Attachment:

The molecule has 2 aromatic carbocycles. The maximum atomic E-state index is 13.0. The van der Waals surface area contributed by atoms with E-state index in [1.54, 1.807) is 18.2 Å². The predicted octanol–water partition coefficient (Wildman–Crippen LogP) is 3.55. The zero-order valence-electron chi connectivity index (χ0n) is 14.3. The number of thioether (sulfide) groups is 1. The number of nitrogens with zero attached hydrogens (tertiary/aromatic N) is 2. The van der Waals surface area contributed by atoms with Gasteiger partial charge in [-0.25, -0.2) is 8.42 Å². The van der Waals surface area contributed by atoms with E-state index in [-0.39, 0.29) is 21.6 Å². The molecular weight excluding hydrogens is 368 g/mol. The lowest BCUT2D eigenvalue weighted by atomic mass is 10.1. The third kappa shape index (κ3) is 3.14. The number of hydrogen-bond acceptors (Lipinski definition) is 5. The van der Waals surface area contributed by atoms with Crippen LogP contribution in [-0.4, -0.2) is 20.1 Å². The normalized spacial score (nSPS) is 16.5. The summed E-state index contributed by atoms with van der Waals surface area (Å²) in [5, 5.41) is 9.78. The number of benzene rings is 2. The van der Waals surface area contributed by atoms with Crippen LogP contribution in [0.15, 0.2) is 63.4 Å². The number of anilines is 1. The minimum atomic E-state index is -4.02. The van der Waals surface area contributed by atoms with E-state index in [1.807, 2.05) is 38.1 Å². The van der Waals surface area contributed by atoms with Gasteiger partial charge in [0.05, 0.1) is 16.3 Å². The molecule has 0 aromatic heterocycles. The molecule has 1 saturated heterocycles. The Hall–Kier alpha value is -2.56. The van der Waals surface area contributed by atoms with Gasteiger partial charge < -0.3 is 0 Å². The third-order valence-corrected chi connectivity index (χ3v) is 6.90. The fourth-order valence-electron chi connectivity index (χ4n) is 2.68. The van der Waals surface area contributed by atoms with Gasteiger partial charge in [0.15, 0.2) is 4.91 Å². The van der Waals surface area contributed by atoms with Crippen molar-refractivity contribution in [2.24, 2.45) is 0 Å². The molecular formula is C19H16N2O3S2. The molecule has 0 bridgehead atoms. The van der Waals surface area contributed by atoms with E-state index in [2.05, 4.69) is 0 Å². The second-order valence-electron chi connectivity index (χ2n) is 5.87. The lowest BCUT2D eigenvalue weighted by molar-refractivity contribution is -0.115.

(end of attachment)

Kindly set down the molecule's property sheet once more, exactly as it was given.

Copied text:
The molecule has 2 aromatic carbocycles. The maximum atomic E-state index is 13.0. The van der Waals surface area contributed by atoms with E-state index in [1.54, 1.807) is 18.2 Å². The predicted octanol–water partition coefficient (Wildman–Crippen LogP) is 3.55. The zero-order valence-electron chi connectivity index (χ0n) is 14.3. The number of thioether (sulfide) groups is 1. The number of nitrogens with zero attached hydrogens (tertiary/aromatic N) is 2. The van der Waals surface area contributed by atoms with Gasteiger partial charge in [-0.25, -0.2) is 8.42 Å². The van der Waals surface area contributed by atoms with E-state index in [-0.39, 0.29) is 21.6 Å². The molecular weight excluding hydrogens is 368 g/mol. The lowest BCUT2D eigenvalue weighted by atomic mass is 10.1. The third kappa shape index (κ3) is 3.14. The number of hydrogen-bond acceptors (Lipinski definition) is 5. The van der Waals surface area contributed by atoms with Crippen LogP contribution in [-0.4, -0.2) is 20.1 Å². The normalized spacial score (nSPS) is 16.5. The summed E-state index contributed by atoms with van der Waals surface area (Å²) in [5, 5.41) is 9.78. The number of benzene rings is 2. The van der Waals surface area contributed by atoms with Crippen LogP contribution in [0.15, 0.2) is 63.4 Å². The number of anilines is 1. The minimum atomic E-state index is -4.02. The van der Waals surface area contributed by atoms with E-state index in [1.807, 2.05) is 38.1 Å². The van der Waals surface area contributed by atoms with Gasteiger partial charge in [0.05, 0.1) is 16.3 Å². The molecule has 0 aromatic heterocycles. The molecule has 1 saturated heterocycles. The Hall–Kier alpha value is -2.56. The van der Waals surface area contributed by atoms with Gasteiger partial charge < -0.3 is 0 Å². The third-order valence-corrected chi connectivity index (χ3v) is 6.90. The fourth-order valence-electron chi connectivity index (χ4n) is 2.68. The van der Waals surface area contributed by atoms with Gasteiger partial charge in [0.15, 0.2) is 4.91 Å². The van der Waals surface area contributed by atoms with Crippen molar-refractivity contribution in [2.24, 2.45) is 0 Å². The molecular formula is C19H16N2O3S2. The molecule has 0 bridgehead atoms. The van der Waals surface area contributed by atoms with E-state index in [2.05, 4.69) is 0 Å². The second-order valence-electron chi connectivity index (χ2n) is 5.87. The lowest BCUT2D eigenvalue weighted by molar-refractivity contribution is -0.115.